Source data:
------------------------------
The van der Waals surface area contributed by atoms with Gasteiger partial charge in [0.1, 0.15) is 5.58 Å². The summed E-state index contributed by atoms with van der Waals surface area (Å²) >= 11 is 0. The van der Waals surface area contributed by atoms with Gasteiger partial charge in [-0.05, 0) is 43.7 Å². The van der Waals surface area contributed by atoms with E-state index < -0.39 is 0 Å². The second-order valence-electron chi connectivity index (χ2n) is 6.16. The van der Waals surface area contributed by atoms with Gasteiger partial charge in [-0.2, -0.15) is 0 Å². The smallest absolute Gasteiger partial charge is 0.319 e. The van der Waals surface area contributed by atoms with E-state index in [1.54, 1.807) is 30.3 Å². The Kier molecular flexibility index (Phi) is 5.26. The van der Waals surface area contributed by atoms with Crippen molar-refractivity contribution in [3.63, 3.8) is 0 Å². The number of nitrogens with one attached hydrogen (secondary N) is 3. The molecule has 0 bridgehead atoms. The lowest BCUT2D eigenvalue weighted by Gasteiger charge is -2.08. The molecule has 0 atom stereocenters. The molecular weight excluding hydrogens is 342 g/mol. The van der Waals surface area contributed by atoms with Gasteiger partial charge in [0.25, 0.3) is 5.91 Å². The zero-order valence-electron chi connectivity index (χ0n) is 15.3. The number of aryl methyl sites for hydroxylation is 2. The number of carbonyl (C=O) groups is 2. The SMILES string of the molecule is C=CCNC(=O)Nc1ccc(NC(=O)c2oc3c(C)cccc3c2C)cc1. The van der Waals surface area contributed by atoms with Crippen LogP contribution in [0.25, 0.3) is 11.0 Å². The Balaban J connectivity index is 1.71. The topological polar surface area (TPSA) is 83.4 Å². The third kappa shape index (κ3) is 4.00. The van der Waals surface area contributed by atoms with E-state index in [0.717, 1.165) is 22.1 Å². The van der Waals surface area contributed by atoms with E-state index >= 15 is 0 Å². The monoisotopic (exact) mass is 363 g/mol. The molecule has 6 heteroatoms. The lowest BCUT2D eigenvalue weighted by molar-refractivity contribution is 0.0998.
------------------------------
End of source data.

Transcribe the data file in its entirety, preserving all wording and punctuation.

The van der Waals surface area contributed by atoms with Gasteiger partial charge in [0.1, 0.15) is 5.58 Å². The summed E-state index contributed by atoms with van der Waals surface area (Å²) >= 11 is 0. The van der Waals surface area contributed by atoms with Gasteiger partial charge in [-0.05, 0) is 43.7 Å². The van der Waals surface area contributed by atoms with E-state index < -0.39 is 0 Å². The second-order valence-electron chi connectivity index (χ2n) is 6.16. The van der Waals surface area contributed by atoms with Gasteiger partial charge in [-0.2, -0.15) is 0 Å². The smallest absolute Gasteiger partial charge is 0.319 e. The van der Waals surface area contributed by atoms with E-state index in [1.54, 1.807) is 30.3 Å². The Kier molecular flexibility index (Phi) is 5.26. The van der Waals surface area contributed by atoms with Crippen molar-refractivity contribution in [3.63, 3.8) is 0 Å². The number of nitrogens with one attached hydrogen (secondary N) is 3. The molecule has 0 bridgehead atoms. The lowest BCUT2D eigenvalue weighted by Gasteiger charge is -2.08. The molecule has 0 atom stereocenters. The molecular weight excluding hydrogens is 342 g/mol. The van der Waals surface area contributed by atoms with Gasteiger partial charge in [0.25, 0.3) is 5.91 Å². The zero-order valence-electron chi connectivity index (χ0n) is 15.3. The number of aryl methyl sites for hydroxylation is 2. The number of carbonyl (C=O) groups is 2. The SMILES string of the molecule is C=CCNC(=O)Nc1ccc(NC(=O)c2oc3c(C)cccc3c2C)cc1. The van der Waals surface area contributed by atoms with Crippen LogP contribution in [0.25, 0.3) is 11.0 Å². The Balaban J connectivity index is 1.71. The topological polar surface area (TPSA) is 83.4 Å². The third kappa shape index (κ3) is 4.00. The van der Waals surface area contributed by atoms with E-state index in [0.717, 1.165) is 22.1 Å². The van der Waals surface area contributed by atoms with E-state index >= 15 is 0 Å². The monoisotopic (exact) mass is 363 g/mol. The molecule has 6 heteroatoms. The lowest BCUT2D eigenvalue weighted by molar-refractivity contribution is 0.0998.